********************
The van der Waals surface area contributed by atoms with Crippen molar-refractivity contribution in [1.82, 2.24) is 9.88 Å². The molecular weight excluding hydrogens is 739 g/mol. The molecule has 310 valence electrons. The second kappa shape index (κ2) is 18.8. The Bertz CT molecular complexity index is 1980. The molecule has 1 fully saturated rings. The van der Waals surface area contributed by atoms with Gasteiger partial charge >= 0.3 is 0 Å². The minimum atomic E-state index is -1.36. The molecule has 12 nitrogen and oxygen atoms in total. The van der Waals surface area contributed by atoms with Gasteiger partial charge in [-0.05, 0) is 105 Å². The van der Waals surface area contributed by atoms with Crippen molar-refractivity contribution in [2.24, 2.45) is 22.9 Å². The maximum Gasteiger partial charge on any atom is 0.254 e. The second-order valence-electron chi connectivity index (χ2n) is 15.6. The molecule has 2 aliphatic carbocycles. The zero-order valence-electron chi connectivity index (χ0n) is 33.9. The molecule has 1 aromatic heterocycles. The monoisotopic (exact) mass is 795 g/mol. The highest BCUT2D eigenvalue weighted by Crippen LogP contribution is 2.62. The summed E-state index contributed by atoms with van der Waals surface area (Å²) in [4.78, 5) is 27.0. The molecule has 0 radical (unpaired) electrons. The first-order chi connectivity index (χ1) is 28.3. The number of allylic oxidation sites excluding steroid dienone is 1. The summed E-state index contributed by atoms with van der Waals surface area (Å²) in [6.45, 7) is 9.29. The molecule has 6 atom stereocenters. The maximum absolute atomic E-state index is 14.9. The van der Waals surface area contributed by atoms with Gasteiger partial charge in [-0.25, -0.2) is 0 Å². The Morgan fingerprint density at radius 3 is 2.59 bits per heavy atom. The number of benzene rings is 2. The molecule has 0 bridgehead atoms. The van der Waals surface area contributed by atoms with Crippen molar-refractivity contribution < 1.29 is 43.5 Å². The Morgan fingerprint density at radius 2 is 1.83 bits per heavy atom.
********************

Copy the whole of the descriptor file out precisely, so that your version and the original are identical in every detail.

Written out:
The van der Waals surface area contributed by atoms with Crippen molar-refractivity contribution in [1.82, 2.24) is 9.88 Å². The molecular weight excluding hydrogens is 739 g/mol. The molecule has 310 valence electrons. The second kappa shape index (κ2) is 18.8. The Bertz CT molecular complexity index is 1980. The molecule has 1 fully saturated rings. The van der Waals surface area contributed by atoms with Gasteiger partial charge >= 0.3 is 0 Å². The minimum atomic E-state index is -1.36. The molecule has 12 nitrogen and oxygen atoms in total. The van der Waals surface area contributed by atoms with Gasteiger partial charge in [-0.05, 0) is 105 Å². The van der Waals surface area contributed by atoms with Crippen molar-refractivity contribution in [2.24, 2.45) is 22.9 Å². The maximum Gasteiger partial charge on any atom is 0.254 e. The second-order valence-electron chi connectivity index (χ2n) is 15.6. The molecule has 2 aliphatic carbocycles. The zero-order valence-electron chi connectivity index (χ0n) is 33.9. The molecule has 1 aromatic heterocycles. The monoisotopic (exact) mass is 795 g/mol. The highest BCUT2D eigenvalue weighted by Crippen LogP contribution is 2.62. The summed E-state index contributed by atoms with van der Waals surface area (Å²) in [4.78, 5) is 27.0. The molecule has 0 radical (unpaired) electrons. The first-order chi connectivity index (χ1) is 28.3. The number of allylic oxidation sites excluding steroid dienone is 1. The summed E-state index contributed by atoms with van der Waals surface area (Å²) in [6.45, 7) is 9.29. The molecule has 6 atom stereocenters. The maximum absolute atomic E-state index is 14.9. The van der Waals surface area contributed by atoms with Gasteiger partial charge in [-0.25, -0.2) is 0 Å². The Morgan fingerprint density at radius 3 is 2.59 bits per heavy atom. The number of benzene rings is 2. The molecule has 0 bridgehead atoms. The van der Waals surface area contributed by atoms with Crippen molar-refractivity contribution < 1.29 is 43.5 Å². The Morgan fingerprint density at radius 2 is 1.83 bits per heavy atom.